The Democratic Party of Japan filed a criminal accusation Wednesday against Financial Services Agency Commissioner Shokichi Takagi, blaming him for trying to pressure Tokio Marine & Fire Insurance Co. to consolidate with an ailing life insurance firm last year.

According to the charges brought by the DPJ to the Tokyo District Public Prosecutor’s Office, Takagi met with Akihiko Mori, then vice president of Tokio Marine, on Jan. 21, 2002, and told the top nonlife insurer that unless it followed through on its planned merger with Asahi Mutual Life Insurance Co., “the credit system could collapse” and two other ailing life insurance companies might also go under.

The DPJ said Takagi’s actions constitute attempted compulsion under the Penal Code.

DPJ lawmakers also alleged that Takagi, who headed the FSA’s Supervisory Bureau at the time, violated the National Civil Service Law by leaking confidential information during the process. Civil servants are banned from divulging secrets they have learned in the course of their work.

Takagi’s position theoretically allowed him access to the most classified, critical information regarding the health of financial institutions, and he violated his obligation to secrecy by revealing to Mori the extent of the problems at the life insurers, the DPJ said.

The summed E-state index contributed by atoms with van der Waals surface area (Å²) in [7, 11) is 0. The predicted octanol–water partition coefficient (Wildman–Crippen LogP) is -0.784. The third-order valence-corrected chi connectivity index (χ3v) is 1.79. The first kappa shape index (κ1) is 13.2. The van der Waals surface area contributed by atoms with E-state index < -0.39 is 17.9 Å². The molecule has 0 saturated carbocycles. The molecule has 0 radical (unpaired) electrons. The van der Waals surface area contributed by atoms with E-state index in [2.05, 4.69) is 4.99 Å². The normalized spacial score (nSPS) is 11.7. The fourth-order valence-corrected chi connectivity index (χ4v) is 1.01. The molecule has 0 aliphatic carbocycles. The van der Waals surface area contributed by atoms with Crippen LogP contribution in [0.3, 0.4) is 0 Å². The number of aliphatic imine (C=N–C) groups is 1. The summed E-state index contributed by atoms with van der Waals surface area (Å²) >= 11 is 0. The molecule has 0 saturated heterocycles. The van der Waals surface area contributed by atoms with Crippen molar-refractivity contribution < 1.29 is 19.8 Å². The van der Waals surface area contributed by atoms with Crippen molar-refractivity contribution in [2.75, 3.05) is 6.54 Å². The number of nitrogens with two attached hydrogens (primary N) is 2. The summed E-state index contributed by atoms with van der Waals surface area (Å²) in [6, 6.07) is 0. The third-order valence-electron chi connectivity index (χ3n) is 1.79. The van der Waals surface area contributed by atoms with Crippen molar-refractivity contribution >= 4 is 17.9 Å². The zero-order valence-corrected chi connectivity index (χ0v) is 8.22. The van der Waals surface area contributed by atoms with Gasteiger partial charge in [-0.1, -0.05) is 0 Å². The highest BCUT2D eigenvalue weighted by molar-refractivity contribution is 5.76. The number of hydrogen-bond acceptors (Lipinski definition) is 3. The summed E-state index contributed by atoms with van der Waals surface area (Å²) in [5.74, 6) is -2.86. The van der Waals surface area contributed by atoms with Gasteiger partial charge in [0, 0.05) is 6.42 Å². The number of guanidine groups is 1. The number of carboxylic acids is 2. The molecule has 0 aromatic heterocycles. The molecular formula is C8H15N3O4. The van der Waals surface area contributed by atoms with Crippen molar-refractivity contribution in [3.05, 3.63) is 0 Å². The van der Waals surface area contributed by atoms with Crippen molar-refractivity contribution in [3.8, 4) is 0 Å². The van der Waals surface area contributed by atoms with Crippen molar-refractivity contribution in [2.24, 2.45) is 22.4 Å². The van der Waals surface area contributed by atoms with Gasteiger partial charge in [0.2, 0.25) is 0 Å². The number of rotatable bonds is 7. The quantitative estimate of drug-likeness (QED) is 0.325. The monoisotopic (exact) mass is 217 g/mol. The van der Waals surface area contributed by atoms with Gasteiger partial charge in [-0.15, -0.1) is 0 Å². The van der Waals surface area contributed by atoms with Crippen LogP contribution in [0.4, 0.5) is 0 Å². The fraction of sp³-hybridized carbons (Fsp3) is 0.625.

Whether Tokyo prosecutors will take action against Takagi has not been determined.

The companies mentioned were specifically identified in the original memo of the meeting, as well as the accusation filed with prosecutors, but they have been withheld in copies distributed to reporters, DPJ member Satsuki Eda of the House of Councilors told a news conference Wednesday.

The accusation was jointly filed by DPJ policy chief Yukio Edano, DPJ financial policy chief Fumihiko Igarashi, and Upper House members Eda and Kohei Otsuka.

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